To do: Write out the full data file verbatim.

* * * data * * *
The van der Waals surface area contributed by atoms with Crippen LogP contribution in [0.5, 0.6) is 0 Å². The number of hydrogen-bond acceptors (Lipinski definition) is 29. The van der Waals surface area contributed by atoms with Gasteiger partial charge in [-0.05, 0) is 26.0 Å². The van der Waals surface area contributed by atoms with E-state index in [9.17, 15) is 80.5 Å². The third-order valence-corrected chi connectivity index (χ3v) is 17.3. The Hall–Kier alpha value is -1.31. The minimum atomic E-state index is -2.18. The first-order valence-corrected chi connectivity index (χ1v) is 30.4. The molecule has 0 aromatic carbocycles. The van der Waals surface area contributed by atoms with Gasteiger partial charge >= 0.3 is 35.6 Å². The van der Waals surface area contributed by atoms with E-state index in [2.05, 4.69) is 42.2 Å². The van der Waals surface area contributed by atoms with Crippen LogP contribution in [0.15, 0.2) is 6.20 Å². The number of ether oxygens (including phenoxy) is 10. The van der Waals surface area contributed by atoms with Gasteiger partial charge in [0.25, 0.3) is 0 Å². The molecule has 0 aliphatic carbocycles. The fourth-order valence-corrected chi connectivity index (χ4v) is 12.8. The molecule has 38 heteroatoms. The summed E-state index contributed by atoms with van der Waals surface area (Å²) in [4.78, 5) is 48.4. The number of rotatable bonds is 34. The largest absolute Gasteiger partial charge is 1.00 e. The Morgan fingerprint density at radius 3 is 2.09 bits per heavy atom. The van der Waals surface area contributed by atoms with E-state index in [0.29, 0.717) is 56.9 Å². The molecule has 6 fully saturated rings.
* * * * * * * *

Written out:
The van der Waals surface area contributed by atoms with Crippen LogP contribution in [0.5, 0.6) is 0 Å². The number of hydrogen-bond acceptors (Lipinski definition) is 29. The van der Waals surface area contributed by atoms with Gasteiger partial charge in [-0.05, 0) is 26.0 Å². The van der Waals surface area contributed by atoms with E-state index in [9.17, 15) is 80.5 Å². The third-order valence-corrected chi connectivity index (χ3v) is 17.3. The Hall–Kier alpha value is -1.31. The minimum atomic E-state index is -2.18. The first-order valence-corrected chi connectivity index (χ1v) is 30.4. The molecule has 0 aromatic carbocycles. The van der Waals surface area contributed by atoms with Gasteiger partial charge >= 0.3 is 35.6 Å². The van der Waals surface area contributed by atoms with E-state index in [2.05, 4.69) is 42.2 Å². The van der Waals surface area contributed by atoms with Crippen LogP contribution in [0.15, 0.2) is 6.20 Å². The number of ether oxygens (including phenoxy) is 10. The van der Waals surface area contributed by atoms with Gasteiger partial charge in [0.25, 0.3) is 0 Å². The molecule has 0 aliphatic carbocycles. The fourth-order valence-corrected chi connectivity index (χ4v) is 12.8. The molecule has 38 heteroatoms. The summed E-state index contributed by atoms with van der Waals surface area (Å²) in [4.78, 5) is 48.4. The number of rotatable bonds is 34. The largest absolute Gasteiger partial charge is 1.00 e. The Morgan fingerprint density at radius 3 is 2.09 bits per heavy atom. The van der Waals surface area contributed by atoms with E-state index in [0.29, 0.717) is 56.9 Å². The molecule has 6 fully saturated rings.